Writing for the Web It’s easier than you think.. Different Approaches Brevity and bullets rather than a story Write for a restless reader Actionable content,
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Presentation on theme: "Writing for the Web It’s easier than you think.. Different Approaches Brevity and bullets rather than a story Write for a restless reader Actionable content,"— Presentation transcript:
Different Approaches Brevity and bullets rather than a story Write for a restless reader Actionable content, not narrative Write for linking Sentence fragments are desirable, not verboten
Brevity, bullets, no story Write like you’re outlining ideas Key points, written short Break up text into bullets or short paragraphs with subheads Save narratives and stories for linked pages or downloadable documents
Write for a restless reader Remember that web-surfers are searching for specific content. That’s why search engines are most peoples’ home pages Users go to the Internet with a purpose; short attention spans are the rule.
Actionable Content Make it easy for your users/readers to find what they’re looking for: Links to deeper pages and info Boldface subheads steer the eye Organize text by frequency of use Break up blocks of content with photos, graphics, charts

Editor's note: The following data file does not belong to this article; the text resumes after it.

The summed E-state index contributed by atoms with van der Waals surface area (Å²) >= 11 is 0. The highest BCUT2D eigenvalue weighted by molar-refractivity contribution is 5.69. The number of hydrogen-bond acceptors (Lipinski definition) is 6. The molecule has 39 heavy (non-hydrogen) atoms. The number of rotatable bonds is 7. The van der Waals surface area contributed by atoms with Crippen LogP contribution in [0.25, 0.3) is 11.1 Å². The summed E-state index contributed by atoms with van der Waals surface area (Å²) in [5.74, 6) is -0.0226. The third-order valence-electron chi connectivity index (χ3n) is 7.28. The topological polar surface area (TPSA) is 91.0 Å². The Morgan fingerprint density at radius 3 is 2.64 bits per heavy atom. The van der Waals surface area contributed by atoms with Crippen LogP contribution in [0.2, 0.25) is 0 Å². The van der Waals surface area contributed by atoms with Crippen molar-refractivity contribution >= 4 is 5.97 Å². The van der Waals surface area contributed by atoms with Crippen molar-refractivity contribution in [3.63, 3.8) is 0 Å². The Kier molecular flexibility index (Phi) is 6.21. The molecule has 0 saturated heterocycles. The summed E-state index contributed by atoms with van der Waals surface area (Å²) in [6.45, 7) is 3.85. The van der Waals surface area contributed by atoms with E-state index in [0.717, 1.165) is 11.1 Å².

It’s OK to fragment Defy your English teacher: Write short, sharp, clear Don’t worry about verbs, but if you use them make them active Use only the words you need; avoid superfluous flowerisms
On the Web, you must start with your key words because users often scan down the left part of a list of items. They never see the last words in a link unless the first few words attract their attention. Not “The long-term consequences of pot smoking,” but “Pot smoking damage over years.”
How the eye moves From Eyetrack III http://www.poynterextra.org/eyetrack2004/about.htm
Write in soundbites Rather than long blocks of text, written for the page with careful grammar and excellent punctuation, write as if you had 10 seconds to say what you want your webpage’s visitor to hear.
Version A When a freshman first sets foot on the UCSF campus, he or she will have several needs: to find their classes, to know where their professors’ offices are, and to learn where the cafeterias are housed.
Version B New Student’s Guide to housing, class locations, food